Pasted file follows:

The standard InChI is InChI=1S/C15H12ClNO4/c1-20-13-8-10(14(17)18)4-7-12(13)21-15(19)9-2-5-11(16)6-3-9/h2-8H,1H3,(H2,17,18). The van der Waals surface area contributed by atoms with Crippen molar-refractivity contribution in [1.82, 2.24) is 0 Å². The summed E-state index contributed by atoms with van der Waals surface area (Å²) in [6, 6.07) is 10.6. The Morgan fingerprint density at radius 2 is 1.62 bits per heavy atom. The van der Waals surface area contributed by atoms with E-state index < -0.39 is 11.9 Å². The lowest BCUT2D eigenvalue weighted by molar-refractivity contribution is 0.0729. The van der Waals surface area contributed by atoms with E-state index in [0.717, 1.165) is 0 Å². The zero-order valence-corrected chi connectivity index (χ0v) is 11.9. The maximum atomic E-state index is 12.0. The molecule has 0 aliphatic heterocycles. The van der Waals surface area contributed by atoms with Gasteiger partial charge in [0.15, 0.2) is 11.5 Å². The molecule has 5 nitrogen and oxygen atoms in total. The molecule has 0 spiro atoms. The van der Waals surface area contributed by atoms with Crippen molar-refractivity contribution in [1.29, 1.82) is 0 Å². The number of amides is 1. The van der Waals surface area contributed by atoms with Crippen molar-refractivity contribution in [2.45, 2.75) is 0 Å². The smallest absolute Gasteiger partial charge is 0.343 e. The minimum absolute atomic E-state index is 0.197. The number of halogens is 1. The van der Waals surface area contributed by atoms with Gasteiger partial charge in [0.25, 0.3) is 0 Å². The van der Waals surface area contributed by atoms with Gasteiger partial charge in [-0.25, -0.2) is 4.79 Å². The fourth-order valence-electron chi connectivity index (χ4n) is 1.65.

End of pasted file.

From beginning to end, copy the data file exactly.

The standard InChI is InChI=1S/C15H12ClNO4/c1-20-13-8-10(14(17)18)4-7-12(13)21-15(19)9-2-5-11(16)6-3-9/h2-8H,1H3,(H2,17,18). The van der Waals surface area contributed by atoms with Crippen molar-refractivity contribution in [1.82, 2.24) is 0 Å². The summed E-state index contributed by atoms with van der Waals surface area (Å²) in [6, 6.07) is 10.6. The Morgan fingerprint density at radius 2 is 1.62 bits per heavy atom. The van der Waals surface area contributed by atoms with E-state index < -0.39 is 11.9 Å². The lowest BCUT2D eigenvalue weighted by molar-refractivity contribution is 0.0729. The van der Waals surface area contributed by atoms with E-state index in [0.717, 1.165) is 0 Å². The zero-order valence-corrected chi connectivity index (χ0v) is 11.9. The maximum atomic E-state index is 12.0. The molecule has 0 aliphatic heterocycles. The van der Waals surface area contributed by atoms with Gasteiger partial charge in [0.15, 0.2) is 11.5 Å². The molecule has 5 nitrogen and oxygen atoms in total. The molecule has 0 spiro atoms. The van der Waals surface area contributed by atoms with Crippen molar-refractivity contribution in [1.29, 1.82) is 0 Å². The number of amides is 1. The van der Waals surface area contributed by atoms with Crippen molar-refractivity contribution in [2.45, 2.75) is 0 Å². The smallest absolute Gasteiger partial charge is 0.343 e. The minimum absolute atomic E-state index is 0.197. The number of halogens is 1. The van der Waals surface area contributed by atoms with Gasteiger partial charge in [0.25, 0.3) is 0 Å². The van der Waals surface area contributed by atoms with Gasteiger partial charge in [-0.25, -0.2) is 4.79 Å². The fourth-order valence-electron chi connectivity index (χ4n) is 1.65.